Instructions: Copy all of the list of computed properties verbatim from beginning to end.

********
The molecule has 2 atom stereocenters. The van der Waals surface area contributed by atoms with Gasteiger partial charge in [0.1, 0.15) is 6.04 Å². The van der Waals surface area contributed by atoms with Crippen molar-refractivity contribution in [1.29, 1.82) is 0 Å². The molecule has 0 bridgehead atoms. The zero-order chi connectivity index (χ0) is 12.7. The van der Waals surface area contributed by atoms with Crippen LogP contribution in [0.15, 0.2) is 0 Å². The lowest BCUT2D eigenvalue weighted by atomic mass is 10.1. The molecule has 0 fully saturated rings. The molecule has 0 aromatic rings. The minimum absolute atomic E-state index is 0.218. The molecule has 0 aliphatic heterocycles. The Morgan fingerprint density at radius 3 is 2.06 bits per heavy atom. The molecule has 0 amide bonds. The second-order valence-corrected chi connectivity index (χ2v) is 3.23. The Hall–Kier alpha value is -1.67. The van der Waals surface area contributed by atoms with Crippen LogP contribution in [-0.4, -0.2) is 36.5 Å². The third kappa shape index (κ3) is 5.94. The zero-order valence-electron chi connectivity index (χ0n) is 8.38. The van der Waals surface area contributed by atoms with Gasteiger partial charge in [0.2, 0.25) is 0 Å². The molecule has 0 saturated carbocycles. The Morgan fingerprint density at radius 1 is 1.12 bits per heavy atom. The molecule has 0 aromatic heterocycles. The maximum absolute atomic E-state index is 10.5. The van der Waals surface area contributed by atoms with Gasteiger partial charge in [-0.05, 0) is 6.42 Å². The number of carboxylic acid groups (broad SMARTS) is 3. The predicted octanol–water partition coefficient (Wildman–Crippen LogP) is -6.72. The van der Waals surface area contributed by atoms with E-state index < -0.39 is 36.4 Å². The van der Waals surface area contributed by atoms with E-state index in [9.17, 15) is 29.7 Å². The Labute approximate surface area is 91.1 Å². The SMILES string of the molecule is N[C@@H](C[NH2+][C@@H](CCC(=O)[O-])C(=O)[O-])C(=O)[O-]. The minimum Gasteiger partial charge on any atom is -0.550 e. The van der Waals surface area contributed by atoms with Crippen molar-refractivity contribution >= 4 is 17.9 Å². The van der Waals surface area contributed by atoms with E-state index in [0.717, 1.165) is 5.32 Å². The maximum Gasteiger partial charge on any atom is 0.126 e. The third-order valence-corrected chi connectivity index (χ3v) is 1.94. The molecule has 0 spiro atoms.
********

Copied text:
The molecule has 2 atom stereocenters. The van der Waals surface area contributed by atoms with Gasteiger partial charge in [0.1, 0.15) is 6.04 Å². The van der Waals surface area contributed by atoms with Crippen molar-refractivity contribution in [1.29, 1.82) is 0 Å². The molecule has 0 bridgehead atoms. The zero-order chi connectivity index (χ0) is 12.7. The van der Waals surface area contributed by atoms with Crippen LogP contribution in [0.15, 0.2) is 0 Å². The lowest BCUT2D eigenvalue weighted by atomic mass is 10.1. The molecule has 0 fully saturated rings. The molecule has 0 aromatic rings. The minimum absolute atomic E-state index is 0.218. The molecule has 0 aliphatic heterocycles. The Morgan fingerprint density at radius 3 is 2.06 bits per heavy atom. The molecule has 0 amide bonds. The second-order valence-corrected chi connectivity index (χ2v) is 3.23. The Hall–Kier alpha value is -1.67. The van der Waals surface area contributed by atoms with Crippen LogP contribution in [-0.4, -0.2) is 36.5 Å². The third kappa shape index (κ3) is 5.94. The zero-order valence-electron chi connectivity index (χ0n) is 8.38. The van der Waals surface area contributed by atoms with Gasteiger partial charge in [0.2, 0.25) is 0 Å². The molecule has 0 saturated carbocycles. The Morgan fingerprint density at radius 1 is 1.12 bits per heavy atom. The molecule has 0 aromatic heterocycles. The maximum absolute atomic E-state index is 10.5. The van der Waals surface area contributed by atoms with Gasteiger partial charge in [-0.05, 0) is 6.42 Å². The number of carboxylic acid groups (broad SMARTS) is 3. The predicted octanol–water partition coefficient (Wildman–Crippen LogP) is -6.72. The van der Waals surface area contributed by atoms with E-state index < -0.39 is 36.4 Å². The van der Waals surface area contributed by atoms with E-state index in [9.17, 15) is 29.7 Å². The Labute approximate surface area is 91.1 Å². The SMILES string of the molecule is N[C@@H](C[NH2+][C@@H](CCC(=O)[O-])C(=O)[O-])C(=O)[O-]. The minimum Gasteiger partial charge on any atom is -0.550 e. The van der Waals surface area contributed by atoms with Crippen molar-refractivity contribution >= 4 is 17.9 Å². The van der Waals surface area contributed by atoms with E-state index in [0.717, 1.165) is 5.32 Å². The maximum Gasteiger partial charge on any atom is 0.126 e. The third-order valence-corrected chi connectivity index (χ3v) is 1.94. The molecule has 0 spiro atoms.